B. The in-state eligibility requirements contained in the small and farm winery exceptions do not survive strict scrutiny. State laws that discriminate against interstate commerce face “a virtually per se rule of invalidity.” Granholm, 544 U.S. at 476 (quoting Philadelphia v. New Jersey, 437 U.S. 617, 624, 98 S.Ct. 2531, 57 L.Ed.2d 475 (1978)). Our determination that the current laws discriminate against interstate commerce, however, does not end the inquiry. The Granholm court recognized that a discriminatory law is not unconstitutional if it “advances a legitimate local purpose that cannot be served by reasonable non-discriminatory purposes.” Id. at 489 (quoting New Energy Co. v. Limbaugh, 486 U.S. 269, 278 (1988). The state defendants identify “temperance” as the legitimate local purpose, arguing that the current statutory scheme promotes this “core value” of the Twenty-First Amendment. It is undoubtedly true that the Twenty-First Amendment allows the states to “address the moral concerns that underlay Prohibition, freeing them to impose temperance in the consumption of alcoholic beverages.” Beskind v. Easley, 325 F.3d 506, 513 (4th Cir. 2003). There is also no doubt that the General Assembly may “uph[o]ld the desire of local counties to participate in local option elections.” State Defendant’s [First] Supplemental Brief (DN 83), p. 2.
The state defendants, however, have failed to demonstrate that restricting small and farm winery licenses to in-state wineries serves the “core value” of temperance or preserves the integrity of the dry counties or precincts in Kentucky. They merely argue that “temperance is the legitimate local purpose that cannot be served by allowing shipment of wine into dry territories.” State Defendant’s [First] Supplemental Brief (DN 83), p. 3. Allowing in-state wineries to ship directly to consumers in certain circumstances while prohibiting out-of-state wineries from doing the same has no differential effect on the shipment of wine into dry territories because the challenged statutory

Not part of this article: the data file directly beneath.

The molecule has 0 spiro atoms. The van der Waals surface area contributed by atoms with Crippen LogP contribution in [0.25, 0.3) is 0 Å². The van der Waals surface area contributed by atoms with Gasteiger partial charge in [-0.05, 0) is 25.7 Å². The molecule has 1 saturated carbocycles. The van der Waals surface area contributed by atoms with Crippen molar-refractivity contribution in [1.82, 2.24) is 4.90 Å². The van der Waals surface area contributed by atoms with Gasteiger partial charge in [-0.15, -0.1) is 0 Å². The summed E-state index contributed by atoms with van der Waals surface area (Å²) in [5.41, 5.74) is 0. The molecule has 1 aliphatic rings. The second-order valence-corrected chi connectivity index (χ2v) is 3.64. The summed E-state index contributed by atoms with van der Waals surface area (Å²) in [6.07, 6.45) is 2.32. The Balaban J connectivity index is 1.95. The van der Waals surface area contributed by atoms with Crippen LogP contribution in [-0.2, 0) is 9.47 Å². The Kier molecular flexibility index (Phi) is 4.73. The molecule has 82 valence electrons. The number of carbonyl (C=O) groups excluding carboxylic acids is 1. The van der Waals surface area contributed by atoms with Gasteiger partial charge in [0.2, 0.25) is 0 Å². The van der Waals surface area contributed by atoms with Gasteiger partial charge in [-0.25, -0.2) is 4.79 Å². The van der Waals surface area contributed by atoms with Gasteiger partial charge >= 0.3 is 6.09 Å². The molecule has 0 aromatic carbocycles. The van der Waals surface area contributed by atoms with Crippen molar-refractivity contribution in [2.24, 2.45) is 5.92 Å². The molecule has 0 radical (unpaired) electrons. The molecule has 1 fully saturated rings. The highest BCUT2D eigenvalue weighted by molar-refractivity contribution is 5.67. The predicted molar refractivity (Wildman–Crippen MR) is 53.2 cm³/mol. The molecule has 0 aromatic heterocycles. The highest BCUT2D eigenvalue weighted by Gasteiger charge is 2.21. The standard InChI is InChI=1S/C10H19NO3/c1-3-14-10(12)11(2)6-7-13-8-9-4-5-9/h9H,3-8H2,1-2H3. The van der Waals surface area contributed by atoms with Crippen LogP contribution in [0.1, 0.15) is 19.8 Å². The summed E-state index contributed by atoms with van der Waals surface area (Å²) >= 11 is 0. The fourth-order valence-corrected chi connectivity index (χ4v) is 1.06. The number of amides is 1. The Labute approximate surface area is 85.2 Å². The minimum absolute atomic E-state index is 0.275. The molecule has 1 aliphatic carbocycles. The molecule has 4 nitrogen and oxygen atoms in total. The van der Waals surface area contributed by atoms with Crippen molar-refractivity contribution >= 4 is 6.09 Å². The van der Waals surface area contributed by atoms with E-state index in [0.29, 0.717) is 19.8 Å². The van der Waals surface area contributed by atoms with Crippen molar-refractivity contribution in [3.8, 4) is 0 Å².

scheme discriminates based upon where the wine originates, not upon where it ends up. The in-state eligibility requirements are not narrowly tailored towards achieving temperance in dry territories.
C. Extending the small and farm winery exception to out-of-state wineries of the same size is the appropriate remedy. As the current laws do not survive strict scrutiny, we turn to the issue of the appropriate remedy. We are faced with the choice between “extension” and “nullification;” that is, we might extend the small and farm winery exception to out-of-state wineries or remove the exception altogether. All parties agree that “ordinarily extension rather than nullification, is the proper course.” Heckler v. Matthews, 465 U.S. 728, 738, fn 5, 104 S.Ct. 1387, 79 L.Ed.2d 646 (1984).